It's never truly the offseason unless there's some kind of scandal, and LSU is now embroiled in a scandal.
Well, a "mini-scandal," anyway.
The school was banned from signing early enrollees to financial aid agreements for two years and docked 10 percent of its recruiting evaluation days in 2015, according to Ross Dellenger of The Advocate.
The sanctions from the SEC stem from the financial aid agreement that 3-star class of 2015 offensive line prospect Matt Womack signed with LSU prior to signing a national letter of intent with Alabama.
As B/R national recruiting writer Damon Sayles noted, LSU will be just fine on the recruiting trail.
On the bigger scale, it will be more of the same.
This is not a sign of impending doom, a sign that head coach Les Miles is losing control or that the foundation of the LSU program is crumbling.
This is not a sign that college football is dirty, programs are out of control or that there needs to be a massive regulatory overhaul.
It's just proof of what we already knew—the financial aid agreement process, which was instituted two years ago, is heavily slanted in favor of the prospect.
Unlike the national letter of intent, which prospects sign and fax in to their schools on national signing day, the financial aid agreement binds the school to the player, but not the other way around. They are typically signed to unlock different rules that allow coaches to have unlimited contact with players even during times in which only limited contact is allowed.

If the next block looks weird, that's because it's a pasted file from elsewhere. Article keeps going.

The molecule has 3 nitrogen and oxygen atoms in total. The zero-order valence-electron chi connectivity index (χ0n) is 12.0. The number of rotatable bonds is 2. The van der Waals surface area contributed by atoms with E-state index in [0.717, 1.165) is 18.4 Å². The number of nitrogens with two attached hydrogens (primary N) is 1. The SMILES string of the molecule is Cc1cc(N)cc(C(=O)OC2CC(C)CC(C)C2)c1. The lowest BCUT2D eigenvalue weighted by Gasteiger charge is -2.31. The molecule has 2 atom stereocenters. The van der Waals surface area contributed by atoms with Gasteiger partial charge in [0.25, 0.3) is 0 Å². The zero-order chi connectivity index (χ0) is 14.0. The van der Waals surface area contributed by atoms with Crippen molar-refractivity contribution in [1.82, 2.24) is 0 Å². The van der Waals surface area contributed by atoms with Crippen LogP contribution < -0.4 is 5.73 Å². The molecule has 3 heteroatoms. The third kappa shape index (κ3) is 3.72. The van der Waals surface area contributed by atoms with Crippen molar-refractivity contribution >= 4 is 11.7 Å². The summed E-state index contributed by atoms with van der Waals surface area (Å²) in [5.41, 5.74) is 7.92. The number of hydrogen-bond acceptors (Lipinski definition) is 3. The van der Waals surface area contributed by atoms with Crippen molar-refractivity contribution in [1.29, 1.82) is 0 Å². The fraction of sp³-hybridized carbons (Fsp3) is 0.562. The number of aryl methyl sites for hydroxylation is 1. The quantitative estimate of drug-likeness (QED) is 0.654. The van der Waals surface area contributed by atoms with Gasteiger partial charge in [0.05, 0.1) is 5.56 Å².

Even after signing the financial aid agreement, the Womack family wasn't convinced that LSU was actually using it, according to Courtney Cronin of The (Jackson) Clarion-Ledger.
If it was signed, though, and some contact was made that otherwise wouldn't be allowed under normal recruiting rules, then LSU did, technically, break the rules.
That's the problem—the rules.
Basically, the whim of a teenager cost LSU quite a bit of evaluation time and two years of financial aid agreements.
Toss the two-year financial aid agreement ban out the window. It's meaningless.
After this fiasco, programs should be much more reluctant to offer them, with LSU leading the charge. This ruling doesn't prevent the Tigers from having early enrollees, it just prevents those early enrollees from signing financial aid agreements.
All this will do is force programs to be smarter when handing out financial aid agreements in the future, especially early in the recruiting cycle.
Maybe, just maybe, 3-star prospects won't get them anymore.
Barrett Sallee is the lead SEC college football writer and college football video analyst for Bleacher Report, as well as a host on Bleacher Report Radio on Sirius 93, XM 208.
Quotes were obtained firsthand unless otherwise noted. All stats are courtesy of CFBStats.com unless otherwise noted, and all recruiting information is courtesy of 247Sports' composite rankings. Follow Barrett on Twitter @BarrettSallee.